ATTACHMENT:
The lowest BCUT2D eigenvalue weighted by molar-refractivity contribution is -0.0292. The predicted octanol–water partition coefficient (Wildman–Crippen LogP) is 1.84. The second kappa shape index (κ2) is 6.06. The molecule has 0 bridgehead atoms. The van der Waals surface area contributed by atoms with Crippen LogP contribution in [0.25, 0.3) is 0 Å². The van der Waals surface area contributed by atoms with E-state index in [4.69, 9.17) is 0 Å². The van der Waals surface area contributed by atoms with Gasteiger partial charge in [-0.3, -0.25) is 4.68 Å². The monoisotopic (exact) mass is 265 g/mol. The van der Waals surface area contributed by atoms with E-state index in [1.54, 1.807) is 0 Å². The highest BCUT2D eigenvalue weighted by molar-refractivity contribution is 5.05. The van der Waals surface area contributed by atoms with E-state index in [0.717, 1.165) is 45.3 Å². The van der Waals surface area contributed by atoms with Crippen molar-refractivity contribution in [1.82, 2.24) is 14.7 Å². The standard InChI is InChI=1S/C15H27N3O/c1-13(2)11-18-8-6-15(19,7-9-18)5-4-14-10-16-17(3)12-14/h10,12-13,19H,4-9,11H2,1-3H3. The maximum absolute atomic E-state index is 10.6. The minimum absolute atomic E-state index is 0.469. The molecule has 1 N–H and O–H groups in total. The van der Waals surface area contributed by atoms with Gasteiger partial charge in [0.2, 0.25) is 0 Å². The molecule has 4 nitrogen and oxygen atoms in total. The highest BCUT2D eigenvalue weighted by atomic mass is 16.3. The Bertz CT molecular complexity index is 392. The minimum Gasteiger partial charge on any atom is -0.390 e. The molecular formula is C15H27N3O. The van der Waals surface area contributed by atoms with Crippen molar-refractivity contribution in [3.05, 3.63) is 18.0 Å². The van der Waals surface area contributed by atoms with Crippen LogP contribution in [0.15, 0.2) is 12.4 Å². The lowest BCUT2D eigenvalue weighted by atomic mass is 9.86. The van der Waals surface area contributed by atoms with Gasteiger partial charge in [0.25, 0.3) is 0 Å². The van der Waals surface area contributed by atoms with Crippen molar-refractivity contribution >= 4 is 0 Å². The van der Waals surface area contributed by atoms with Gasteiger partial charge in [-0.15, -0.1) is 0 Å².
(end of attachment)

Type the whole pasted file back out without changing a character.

The lowest BCUT2D eigenvalue weighted by molar-refractivity contribution is -0.0292. The predicted octanol–water partition coefficient (Wildman–Crippen LogP) is 1.84. The second kappa shape index (κ2) is 6.06. The molecule has 0 bridgehead atoms. The van der Waals surface area contributed by atoms with Crippen LogP contribution in [0.25, 0.3) is 0 Å². The van der Waals surface area contributed by atoms with E-state index in [4.69, 9.17) is 0 Å². The van der Waals surface area contributed by atoms with Gasteiger partial charge in [-0.3, -0.25) is 4.68 Å². The monoisotopic (exact) mass is 265 g/mol. The van der Waals surface area contributed by atoms with E-state index in [1.54, 1.807) is 0 Å². The highest BCUT2D eigenvalue weighted by molar-refractivity contribution is 5.05. The van der Waals surface area contributed by atoms with E-state index in [0.717, 1.165) is 45.3 Å². The van der Waals surface area contributed by atoms with Crippen molar-refractivity contribution in [1.82, 2.24) is 14.7 Å². The standard InChI is InChI=1S/C15H27N3O/c1-13(2)11-18-8-6-15(19,7-9-18)5-4-14-10-16-17(3)12-14/h10,12-13,19H,4-9,11H2,1-3H3. The maximum absolute atomic E-state index is 10.6. The minimum absolute atomic E-state index is 0.469. The molecule has 1 N–H and O–H groups in total. The van der Waals surface area contributed by atoms with Gasteiger partial charge in [0.2, 0.25) is 0 Å². The molecule has 4 nitrogen and oxygen atoms in total. The highest BCUT2D eigenvalue weighted by atomic mass is 16.3. The Bertz CT molecular complexity index is 392. The minimum Gasteiger partial charge on any atom is -0.390 e. The molecular formula is C15H27N3O. The van der Waals surface area contributed by atoms with Crippen molar-refractivity contribution in [3.05, 3.63) is 18.0 Å². The van der Waals surface area contributed by atoms with Crippen LogP contribution in [0.15, 0.2) is 12.4 Å². The lowest BCUT2D eigenvalue weighted by atomic mass is 9.86. The van der Waals surface area contributed by atoms with Gasteiger partial charge in [0.25, 0.3) is 0 Å². The van der Waals surface area contributed by atoms with Crippen molar-refractivity contribution >= 4 is 0 Å². The van der Waals surface area contributed by atoms with Gasteiger partial charge in [-0.15, -0.1) is 0 Å².